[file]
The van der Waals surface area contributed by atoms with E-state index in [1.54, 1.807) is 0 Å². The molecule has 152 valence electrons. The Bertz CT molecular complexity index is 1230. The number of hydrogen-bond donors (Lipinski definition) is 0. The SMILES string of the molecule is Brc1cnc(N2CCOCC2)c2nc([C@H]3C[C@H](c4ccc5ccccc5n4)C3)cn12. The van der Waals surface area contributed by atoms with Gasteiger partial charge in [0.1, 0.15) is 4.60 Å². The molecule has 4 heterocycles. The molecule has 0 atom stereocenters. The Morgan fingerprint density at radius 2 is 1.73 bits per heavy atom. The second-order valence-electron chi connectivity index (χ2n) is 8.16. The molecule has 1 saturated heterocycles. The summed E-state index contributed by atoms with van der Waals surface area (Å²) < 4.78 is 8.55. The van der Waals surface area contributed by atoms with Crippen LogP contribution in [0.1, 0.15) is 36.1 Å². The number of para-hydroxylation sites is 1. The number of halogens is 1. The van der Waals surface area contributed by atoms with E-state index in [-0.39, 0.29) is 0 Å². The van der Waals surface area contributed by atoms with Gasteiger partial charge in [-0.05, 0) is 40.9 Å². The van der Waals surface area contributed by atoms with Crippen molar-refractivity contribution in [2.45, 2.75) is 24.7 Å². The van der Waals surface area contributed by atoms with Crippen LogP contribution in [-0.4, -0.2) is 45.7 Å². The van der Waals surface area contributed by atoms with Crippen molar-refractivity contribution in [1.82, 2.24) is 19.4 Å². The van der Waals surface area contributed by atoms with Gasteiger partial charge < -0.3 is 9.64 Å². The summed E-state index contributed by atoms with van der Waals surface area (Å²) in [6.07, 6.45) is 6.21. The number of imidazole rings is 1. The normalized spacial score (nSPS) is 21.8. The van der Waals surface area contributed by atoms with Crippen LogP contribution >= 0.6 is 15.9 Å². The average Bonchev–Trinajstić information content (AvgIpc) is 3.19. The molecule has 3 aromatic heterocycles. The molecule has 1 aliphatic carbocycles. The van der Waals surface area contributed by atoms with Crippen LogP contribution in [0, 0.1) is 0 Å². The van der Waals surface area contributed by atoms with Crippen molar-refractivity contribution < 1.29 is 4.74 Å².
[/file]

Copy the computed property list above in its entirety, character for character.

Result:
The van der Waals surface area contributed by atoms with E-state index in [1.54, 1.807) is 0 Å². The molecule has 152 valence electrons. The Bertz CT molecular complexity index is 1230. The number of hydrogen-bond donors (Lipinski definition) is 0. The SMILES string of the molecule is Brc1cnc(N2CCOCC2)c2nc([C@H]3C[C@H](c4ccc5ccccc5n4)C3)cn12. The van der Waals surface area contributed by atoms with Gasteiger partial charge in [0.1, 0.15) is 4.60 Å². The molecule has 4 heterocycles. The molecule has 0 atom stereocenters. The Morgan fingerprint density at radius 2 is 1.73 bits per heavy atom. The second-order valence-electron chi connectivity index (χ2n) is 8.16. The molecule has 1 saturated heterocycles. The summed E-state index contributed by atoms with van der Waals surface area (Å²) < 4.78 is 8.55. The van der Waals surface area contributed by atoms with Crippen LogP contribution in [0.1, 0.15) is 36.1 Å². The number of para-hydroxylation sites is 1. The number of halogens is 1. The van der Waals surface area contributed by atoms with E-state index in [-0.39, 0.29) is 0 Å². The van der Waals surface area contributed by atoms with Gasteiger partial charge in [-0.05, 0) is 40.9 Å². The van der Waals surface area contributed by atoms with Crippen molar-refractivity contribution in [2.45, 2.75) is 24.7 Å². The van der Waals surface area contributed by atoms with Crippen LogP contribution in [-0.4, -0.2) is 45.7 Å². The van der Waals surface area contributed by atoms with Crippen molar-refractivity contribution in [1.82, 2.24) is 19.4 Å². The van der Waals surface area contributed by atoms with Gasteiger partial charge < -0.3 is 9.64 Å². The summed E-state index contributed by atoms with van der Waals surface area (Å²) in [6.07, 6.45) is 6.21. The number of imidazole rings is 1. The normalized spacial score (nSPS) is 21.8. The van der Waals surface area contributed by atoms with Crippen LogP contribution >= 0.6 is 15.9 Å². The average Bonchev–Trinajstić information content (AvgIpc) is 3.19. The molecule has 3 aromatic heterocycles. The molecule has 1 aliphatic carbocycles. The van der Waals surface area contributed by atoms with Crippen LogP contribution in [0, 0.1) is 0 Å². The van der Waals surface area contributed by atoms with Crippen molar-refractivity contribution < 1.29 is 4.74 Å².